The hype before the game was all about ADP, but Emile Heskey’s neat volley in Newcastle’s win over Sydney FC reminded fans there was more than one marquee man on show.
There was no Heskey-cam and his goal was largely overshadowed by a free-kick from an opponent on the losing side.
But Emile Heskey-s neat volley in Newcastle-s win over Sydney FC reminded fans there was more than one marquee man on show.
The Jets- gripping 3-2 victory in front of 35,419 utterly absorbed fans at Allianz Stadium was everything the marketing folks had hoped for.
Except – perhaps – for the result.
And Heskey had plenty to do with that result, crashing home a vital goal just four minutes before the half-time break.
It was a typical Heskey goal full of the strength and power we-ve come to expect from one of world football-s most powerful target men.
And if his goal was important in helping the Jets land all three points, it also helped proved marquees can be just as influential on the pitch as off it.
For all the buzz around Alessandro Del Piero-s fabulous maiden A-League strike, he still ended up on the losing side.
The point wasn-t lost on a Del Piero, who in the post-match press conference said he plays to win and not merely to score goals.
And you get the sense that after opening their A-League accounts both Heskey and Del Piero will score plenty of goals this season.
But while Heskey-s performance was overshadowed by Del Piero-s screamer, Newcastle coach Gary van Egmond will hope it-s a portent of things to come.
For all the jokes about his strike rate, Heskey knows intuitively where to position himself inside the penalty box.
Against the Sky Blues he stepped away from Sydney defender Adam Griffiths to create space for himself and even if Griffiths had been marking Heskey tighter, the former England striker would invariably have used his prodigious strength to beat his man to the ball.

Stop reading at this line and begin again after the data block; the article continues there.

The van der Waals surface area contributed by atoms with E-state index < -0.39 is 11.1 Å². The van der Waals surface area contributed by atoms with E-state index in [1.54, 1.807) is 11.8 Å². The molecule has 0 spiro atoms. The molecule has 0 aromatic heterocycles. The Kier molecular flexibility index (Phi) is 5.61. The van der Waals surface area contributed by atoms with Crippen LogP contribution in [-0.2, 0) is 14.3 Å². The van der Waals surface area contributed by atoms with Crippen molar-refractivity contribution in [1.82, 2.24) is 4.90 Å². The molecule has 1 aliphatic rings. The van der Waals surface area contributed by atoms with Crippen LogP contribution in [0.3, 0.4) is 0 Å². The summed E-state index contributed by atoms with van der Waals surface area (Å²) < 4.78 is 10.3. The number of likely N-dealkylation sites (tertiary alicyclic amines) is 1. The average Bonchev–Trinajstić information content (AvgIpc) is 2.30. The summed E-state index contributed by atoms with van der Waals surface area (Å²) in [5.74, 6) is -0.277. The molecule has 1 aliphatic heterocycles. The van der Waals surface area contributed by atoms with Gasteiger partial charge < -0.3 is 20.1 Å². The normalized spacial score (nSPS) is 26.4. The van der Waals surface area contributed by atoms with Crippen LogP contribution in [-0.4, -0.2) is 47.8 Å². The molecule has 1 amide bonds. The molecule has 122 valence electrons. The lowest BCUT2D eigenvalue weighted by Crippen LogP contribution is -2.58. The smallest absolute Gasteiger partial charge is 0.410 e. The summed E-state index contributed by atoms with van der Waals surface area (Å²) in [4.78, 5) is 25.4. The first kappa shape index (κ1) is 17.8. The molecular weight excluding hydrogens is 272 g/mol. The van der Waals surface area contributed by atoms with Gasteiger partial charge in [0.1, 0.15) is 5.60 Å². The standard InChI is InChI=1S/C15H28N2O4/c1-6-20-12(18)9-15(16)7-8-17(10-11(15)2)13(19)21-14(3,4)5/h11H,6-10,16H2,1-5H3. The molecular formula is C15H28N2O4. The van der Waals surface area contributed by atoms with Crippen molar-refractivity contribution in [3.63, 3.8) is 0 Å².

And though Ryan Griffiths and the outstanding Craig Goodwin both scored equally important goals, Heskey-s is the one that will ensure a healthy proportion of newcomers to the A-League will return again in future.
But even the former England striker couldn-t match the drama of Del Piero-s goal.
Not since David Beckham lined up a free-kick for LA Galaxy has there been such an air of expectation around a dead-ball situation in Sydney.
The difference here is that Del Piero isn-t some celebrity blow-in.
He-s here to leave a legacy. Here-s hoping his free-kick is the first of many.
And if the Del Piero fans and first-time supporters want to witness his first ever A-League win, they-ll need to buy a ticket for the derby against Western Sydney next week – or perhaps even the following game against Perth Glory at ANZ Stadium.
Maybe the result wasn-t a bad one for the marketing folks after all, in as much as it should keep the turnstiles ticking over with fans wanting to witness Del Piero-s historic firsts.
With record merchandise sales and a princely sum pocketed in ticket revenue from their first home game of the season, Sydney FC have proved unequivocally that the marquee system works – provided clubs sign the right kind of player.
And there-s nothing to say the Jets haven-t signed the right marquee man as well.
If Del Piero-s goal was good for business, Heskey-s reminded us he-s in the business of scoring goals.
The views in this article are those of the author, not Football Federation Australia or the Hyundai A-League.